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Bugs that are Great Mothers

Happy Mother’s Day! Lots of species have mothers, and some are more caring than others. With countless hours, sleepless nights, the work that often feels thankless, the hugs and kisses, and endless effort, human mothers are the most dedicated of them all. Of all mothers in the animal kingdom, no species merits higher praise than our mothers and our mother figures.

Nothing can compare to human mothers, but did you know that some insects go the extra mile for their babies? It might not be the first thing that comes to mind when you look into the face of a nasty-looking insect, but many of these many-legged critters have some interesting motherly instincts.

Here are just a few of the insects, bugs, and arachnids that are pretty dedicated to their offspring. Plus, just for fun, we’ve also added a few examples of insects that are terrible mothers.

Good Mothers in the Bug World

Spiders

These arachnids are often highly invested in their spider offspring. Many web-spinning spiders wrap their eggs in a protective sac of silk, which they hang in a secure corner of their web. If a rival spider or a powerful insect threatens the eggs, the spider huddles around her eggs to defend them. If needed, she’ll cut the sac down and leave her web to find a safer place.

The wolf spider is the only spider in the world that carries her eggs around with her wherever she goes. She doesn’t keep them in a web or place them in a burrow. She wraps the eggs in a silk sac that she attaches to her spinnerets. When the spiderlings hatch, she piles them on her back and carries them everywhere until they are old enough to live on their own. With hundreds of babies on her back, the wolf spider is slower and less able to hunt and run down prey, so she often goes hungry until the babies leave.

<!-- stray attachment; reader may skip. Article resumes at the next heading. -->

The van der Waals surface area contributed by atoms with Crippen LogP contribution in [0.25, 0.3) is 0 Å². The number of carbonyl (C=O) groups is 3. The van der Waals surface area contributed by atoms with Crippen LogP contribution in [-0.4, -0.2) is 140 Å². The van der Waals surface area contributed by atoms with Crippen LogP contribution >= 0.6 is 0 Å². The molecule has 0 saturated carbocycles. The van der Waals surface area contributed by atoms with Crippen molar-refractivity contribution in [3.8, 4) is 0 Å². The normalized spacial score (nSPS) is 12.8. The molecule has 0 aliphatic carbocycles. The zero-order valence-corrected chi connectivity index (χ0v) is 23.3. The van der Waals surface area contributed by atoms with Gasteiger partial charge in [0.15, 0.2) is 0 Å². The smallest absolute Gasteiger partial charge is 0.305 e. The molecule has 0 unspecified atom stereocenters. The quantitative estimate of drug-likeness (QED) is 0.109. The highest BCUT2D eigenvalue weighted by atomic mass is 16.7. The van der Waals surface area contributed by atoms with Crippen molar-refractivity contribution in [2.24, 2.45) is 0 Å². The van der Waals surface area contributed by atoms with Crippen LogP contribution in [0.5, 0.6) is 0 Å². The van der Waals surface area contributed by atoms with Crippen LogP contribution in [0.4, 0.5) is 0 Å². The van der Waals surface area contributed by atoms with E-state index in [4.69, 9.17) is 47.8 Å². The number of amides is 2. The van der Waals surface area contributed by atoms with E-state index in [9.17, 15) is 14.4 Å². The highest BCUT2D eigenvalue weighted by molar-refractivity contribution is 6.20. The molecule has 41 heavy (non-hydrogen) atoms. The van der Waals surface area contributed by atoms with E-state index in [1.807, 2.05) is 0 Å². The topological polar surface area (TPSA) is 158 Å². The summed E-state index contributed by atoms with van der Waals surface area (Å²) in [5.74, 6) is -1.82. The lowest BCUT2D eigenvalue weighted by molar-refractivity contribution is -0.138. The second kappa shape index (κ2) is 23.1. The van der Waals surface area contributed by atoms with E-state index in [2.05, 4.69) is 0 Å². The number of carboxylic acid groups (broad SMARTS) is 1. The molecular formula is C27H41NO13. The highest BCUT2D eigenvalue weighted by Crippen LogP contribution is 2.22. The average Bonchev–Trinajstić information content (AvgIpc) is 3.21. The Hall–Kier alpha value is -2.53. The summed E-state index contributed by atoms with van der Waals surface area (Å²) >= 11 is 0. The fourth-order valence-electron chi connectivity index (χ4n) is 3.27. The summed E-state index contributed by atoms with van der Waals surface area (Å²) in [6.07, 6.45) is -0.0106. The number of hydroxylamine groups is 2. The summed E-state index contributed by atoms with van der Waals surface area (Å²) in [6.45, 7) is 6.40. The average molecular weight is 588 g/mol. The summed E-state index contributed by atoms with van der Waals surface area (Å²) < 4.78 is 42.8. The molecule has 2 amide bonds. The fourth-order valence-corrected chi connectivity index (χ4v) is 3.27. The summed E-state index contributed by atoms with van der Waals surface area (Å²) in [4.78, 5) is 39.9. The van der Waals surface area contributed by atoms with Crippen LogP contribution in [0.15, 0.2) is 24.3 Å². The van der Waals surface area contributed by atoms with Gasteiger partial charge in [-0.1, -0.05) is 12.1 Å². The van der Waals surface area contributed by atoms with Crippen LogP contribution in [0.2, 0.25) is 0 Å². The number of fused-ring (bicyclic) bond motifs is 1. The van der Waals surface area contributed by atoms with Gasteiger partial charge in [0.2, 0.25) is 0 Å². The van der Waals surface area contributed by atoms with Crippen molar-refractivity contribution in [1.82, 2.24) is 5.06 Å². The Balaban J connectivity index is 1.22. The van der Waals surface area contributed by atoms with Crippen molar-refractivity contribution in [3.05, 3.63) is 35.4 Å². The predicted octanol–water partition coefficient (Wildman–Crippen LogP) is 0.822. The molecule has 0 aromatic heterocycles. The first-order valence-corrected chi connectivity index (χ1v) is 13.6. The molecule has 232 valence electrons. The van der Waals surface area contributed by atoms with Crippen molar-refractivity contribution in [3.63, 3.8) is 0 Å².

Scorpions

These arachnids also carry their babies on their back, just like wolf spiders. Unlike spiders and many insects, scorpion babies are born live, not hatched from an egg. During their first 2-4 weeks of life, baby scorpions have a soft shell, making them vulnerable to attack and unable to hunt on their own. So the mother keeps them with her until they’re able to survive on their own.

Earwigs

As nasty as earwigs are, it’s surprising to learn that earwig females actually take very good care of their offspring. The earwig mother creates an elaborate nest for her eggs, which takes up a huge amount of her energy and time. She guards her eggs constantly until they are ready to hatch. If the nest is threatened, the mother gathers her eggs and willingly leaves all her hard work behind to make a safer nest elsewhere.

Wasps and Bees

Honeybee hives take excellent care of their young. Usually, the vast majority of the colony survives the winter and starts spring cleaning and gathering food. Once the colony is comfortable, the queen resumes her egg-laying duties. All the duties of each member of the colony are centered around the well-being of the next generation.

Social wasps have a slightly different approach to rearing their young, though it is very similar to the honeybee approach. The only member of a wasp hive that survives the winter is the queen. As the weather warms in the spring, the queens emerge from their warm winter hiding places and start working on a new nest. She builds a small nest that she can manage on her own. She finds good hunting grounds near her nest and lays eggs in her new hive as soon as she can. At first, the queen does everything herself — gathering food for developing wasp larvae, making additions and repairs to the nest, and defending the nest from intruders. Over time, her hard work pays off, and her daughters eventually take over all the duties of the nest until the queen can spend all her time laying eggs.